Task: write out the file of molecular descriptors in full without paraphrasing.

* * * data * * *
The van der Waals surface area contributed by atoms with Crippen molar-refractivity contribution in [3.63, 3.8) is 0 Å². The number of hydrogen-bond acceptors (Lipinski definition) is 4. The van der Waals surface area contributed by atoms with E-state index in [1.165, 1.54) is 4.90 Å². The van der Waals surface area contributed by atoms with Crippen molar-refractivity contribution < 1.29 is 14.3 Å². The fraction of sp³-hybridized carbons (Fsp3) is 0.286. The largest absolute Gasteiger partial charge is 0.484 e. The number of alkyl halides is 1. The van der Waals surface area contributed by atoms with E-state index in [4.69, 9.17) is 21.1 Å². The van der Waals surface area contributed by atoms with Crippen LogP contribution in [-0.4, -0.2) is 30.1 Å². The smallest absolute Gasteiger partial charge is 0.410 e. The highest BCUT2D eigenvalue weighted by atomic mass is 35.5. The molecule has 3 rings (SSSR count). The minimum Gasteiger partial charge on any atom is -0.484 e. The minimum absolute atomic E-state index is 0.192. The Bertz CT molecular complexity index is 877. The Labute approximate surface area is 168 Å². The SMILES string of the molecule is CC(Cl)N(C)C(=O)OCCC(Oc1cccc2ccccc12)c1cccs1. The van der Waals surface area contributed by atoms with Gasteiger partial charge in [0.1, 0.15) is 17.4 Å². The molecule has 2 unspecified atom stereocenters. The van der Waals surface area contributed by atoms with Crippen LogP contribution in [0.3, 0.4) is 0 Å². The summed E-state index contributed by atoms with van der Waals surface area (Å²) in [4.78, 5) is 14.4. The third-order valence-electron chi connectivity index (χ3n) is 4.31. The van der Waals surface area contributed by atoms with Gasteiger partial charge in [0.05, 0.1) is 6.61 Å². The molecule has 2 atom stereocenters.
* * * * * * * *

The van der Waals surface area contributed by atoms with Crippen molar-refractivity contribution in [3.63, 3.8) is 0 Å². The number of hydrogen-bond acceptors (Lipinski definition) is 4. The van der Waals surface area contributed by atoms with E-state index in [1.165, 1.54) is 4.90 Å². The van der Waals surface area contributed by atoms with Crippen molar-refractivity contribution < 1.29 is 14.3 Å². The fraction of sp³-hybridized carbons (Fsp3) is 0.286. The largest absolute Gasteiger partial charge is 0.484 e. The number of alkyl halides is 1. The van der Waals surface area contributed by atoms with E-state index in [4.69, 9.17) is 21.1 Å². The van der Waals surface area contributed by atoms with Crippen LogP contribution in [-0.4, -0.2) is 30.1 Å². The smallest absolute Gasteiger partial charge is 0.410 e. The highest BCUT2D eigenvalue weighted by atomic mass is 35.5. The molecule has 3 rings (SSSR count). The minimum Gasteiger partial charge on any atom is -0.484 e. The minimum absolute atomic E-state index is 0.192. The Bertz CT molecular complexity index is 877. The Labute approximate surface area is 168 Å². The SMILES string of the molecule is CC(Cl)N(C)C(=O)OCCC(Oc1cccc2ccccc12)c1cccs1. The van der Waals surface area contributed by atoms with Gasteiger partial charge in [0.1, 0.15) is 17.4 Å². The molecule has 2 unspecified atom stereocenters. The van der Waals surface area contributed by atoms with Crippen LogP contribution in [0.3, 0.4) is 0 Å². The summed E-state index contributed by atoms with van der Waals surface area (Å²) in [4.78, 5) is 14.4. The third-order valence-electron chi connectivity index (χ3n) is 4.31. The van der Waals surface area contributed by atoms with Gasteiger partial charge in [0.05, 0.1) is 6.61 Å². The molecule has 2 atom stereocenters.